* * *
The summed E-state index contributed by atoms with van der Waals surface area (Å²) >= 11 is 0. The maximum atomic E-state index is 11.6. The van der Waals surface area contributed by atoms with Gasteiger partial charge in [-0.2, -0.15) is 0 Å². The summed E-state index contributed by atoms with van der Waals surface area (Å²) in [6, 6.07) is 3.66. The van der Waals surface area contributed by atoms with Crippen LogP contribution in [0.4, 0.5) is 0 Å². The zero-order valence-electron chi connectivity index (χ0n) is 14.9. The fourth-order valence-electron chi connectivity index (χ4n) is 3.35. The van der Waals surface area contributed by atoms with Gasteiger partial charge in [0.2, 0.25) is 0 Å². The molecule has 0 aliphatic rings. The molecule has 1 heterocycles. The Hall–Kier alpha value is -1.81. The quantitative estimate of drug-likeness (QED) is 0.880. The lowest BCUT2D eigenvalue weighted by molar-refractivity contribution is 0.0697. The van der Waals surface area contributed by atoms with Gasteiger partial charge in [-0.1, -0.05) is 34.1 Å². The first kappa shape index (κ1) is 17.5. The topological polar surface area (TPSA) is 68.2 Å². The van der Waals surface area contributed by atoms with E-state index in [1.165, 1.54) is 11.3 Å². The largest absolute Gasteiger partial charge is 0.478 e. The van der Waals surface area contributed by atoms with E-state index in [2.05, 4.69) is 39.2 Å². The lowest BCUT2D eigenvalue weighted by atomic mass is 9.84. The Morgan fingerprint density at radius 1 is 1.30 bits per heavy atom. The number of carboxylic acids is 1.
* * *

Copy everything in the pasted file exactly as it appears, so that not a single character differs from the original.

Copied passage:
The summed E-state index contributed by atoms with van der Waals surface area (Å²) >= 11 is 0. The maximum atomic E-state index is 11.6. The van der Waals surface area contributed by atoms with Gasteiger partial charge in [-0.2, -0.15) is 0 Å². The summed E-state index contributed by atoms with van der Waals surface area (Å²) in [6, 6.07) is 3.66. The van der Waals surface area contributed by atoms with Crippen LogP contribution in [0.4, 0.5) is 0 Å². The zero-order valence-electron chi connectivity index (χ0n) is 14.9. The fourth-order valence-electron chi connectivity index (χ4n) is 3.35. The van der Waals surface area contributed by atoms with Gasteiger partial charge in [0.2, 0.25) is 0 Å². The molecule has 0 aliphatic rings. The molecule has 1 heterocycles. The Hall–Kier alpha value is -1.81. The quantitative estimate of drug-likeness (QED) is 0.880. The lowest BCUT2D eigenvalue weighted by molar-refractivity contribution is 0.0697. The van der Waals surface area contributed by atoms with Gasteiger partial charge in [-0.1, -0.05) is 34.1 Å². The first kappa shape index (κ1) is 17.5. The topological polar surface area (TPSA) is 68.2 Å². The van der Waals surface area contributed by atoms with E-state index in [1.165, 1.54) is 11.3 Å². The largest absolute Gasteiger partial charge is 0.478 e. The van der Waals surface area contributed by atoms with E-state index in [2.05, 4.69) is 39.2 Å². The lowest BCUT2D eigenvalue weighted by atomic mass is 9.84. The Morgan fingerprint density at radius 1 is 1.30 bits per heavy atom. The number of carboxylic acids is 1.